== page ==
CampusAffirmativeAction Web
Photo: Joy Lee

Despite the recent announcement from the Trump administration suggesting that affirmative action in college admissions may be discriminatory against white and Asian applicants, Penn's administration remains steadfast in its "strong commitment to diversity," University spokesperson Stephen MacCarthy said.

"An inclusive student body greatly enhances the educational experience for all students and better prepares them to succeed in an increasingly complex world," MacCarthy wrote in the statement. "We believe our current policies and practices are fully within Supreme Court guidelines.” 

The 2016 landmark Supreme Court case Fisher v. University of Texas held that a race-conscious admissions process was lawful under the Equal Protection Clause of the Fourteenth Amendment. But under the Trump administration, the Justice Department has planned to investigate a complaint filed in 2015 by 64 Asian-American groups against Harvard University that claims Harvard’s admissions policies include the institution of “Asian quotas.” 

The Penn Admissions Office declined to comment. 

College sophomore Nicole Posadas is the communications chair of Penn First, a student group for Penn students who either are the first generation in their families to attend college or come from a low-income background. Posadas said she supports affirmative action policies because many students accepted through these programs come from underprivileged backgrounds who have worked hard to overcome their "personal boundaries."

Critics of affirmative action such as the late Supreme Court Justice Antonin Scalia have cited statistics that indicate that some minority students are admitted to elite institutions with lower SAT scores. A 2015 Princeton University study found Asian applicants were held to a higher standard by admissions officers, effectively losing 50 points on their SAT. 

Posadas, however, insists that an applicant’s scores must be evaluated relative to their background. Students from disadvantaged backgrounds whose scores may be lower than their more privileged peers should not be barred from admission.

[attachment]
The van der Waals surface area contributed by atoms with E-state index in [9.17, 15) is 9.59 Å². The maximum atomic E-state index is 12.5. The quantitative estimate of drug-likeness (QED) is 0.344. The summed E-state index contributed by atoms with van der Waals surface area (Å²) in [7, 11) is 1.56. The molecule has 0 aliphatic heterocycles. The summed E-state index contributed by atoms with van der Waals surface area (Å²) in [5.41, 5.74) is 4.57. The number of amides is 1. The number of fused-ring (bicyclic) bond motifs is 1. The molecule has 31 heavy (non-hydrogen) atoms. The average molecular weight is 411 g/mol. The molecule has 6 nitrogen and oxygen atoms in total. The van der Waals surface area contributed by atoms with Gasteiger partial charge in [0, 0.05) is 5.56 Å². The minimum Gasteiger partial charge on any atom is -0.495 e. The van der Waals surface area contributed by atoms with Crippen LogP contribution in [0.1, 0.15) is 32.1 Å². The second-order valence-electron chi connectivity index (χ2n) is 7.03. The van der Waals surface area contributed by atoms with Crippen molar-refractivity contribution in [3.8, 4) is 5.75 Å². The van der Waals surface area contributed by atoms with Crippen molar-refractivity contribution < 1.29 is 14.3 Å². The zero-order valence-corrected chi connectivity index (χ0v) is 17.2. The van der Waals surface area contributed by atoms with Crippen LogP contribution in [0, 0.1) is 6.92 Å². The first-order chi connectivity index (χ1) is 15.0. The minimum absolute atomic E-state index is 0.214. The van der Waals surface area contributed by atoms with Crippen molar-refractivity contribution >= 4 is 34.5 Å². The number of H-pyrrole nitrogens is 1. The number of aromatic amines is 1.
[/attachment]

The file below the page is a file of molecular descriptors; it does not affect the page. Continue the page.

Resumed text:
“We all believe we have earned our spots, just like every Penn student,” Posadas said. 

Wharton sophomore Kathryn Wang, the vice chair of communications for the Asian Pacific Student Coalition, said she wasn't convinced of the sincerity of white conservatives who say they oppose affirmative action due to potential discrimination against Asian people. 

“Asian Americans are being used as a shield or a proxy for these conservative, traditional white Trump supporters,” Wang said. “Saying that Asian Americans are being discriminated against is largely a strategy for these groups to twist the policies to help them.” 

Wang added that she thinks conservatives who claim to be concerned about Asian-American discrimination should focus on a wider range of issues that the Asian-American community currently faces, beyond potential discrimination in college admissions. 

One example she cited is the “bamboo ceiling,” which refers to the lack of Asian Americans in leadership roles in corporate America.

Wang also pointed to the lack of representation of Pacific Islanders, such as Samoans, as well as Southeast Asians on elite college campuses as indicative that affirmative action is still important for the Asian-American community. 

“The idea that Asian Americans have really high access to educational resources isn’t entirely true,” Wang said. “Affirmative action is still necessary for these specific Asian-American groups.”  

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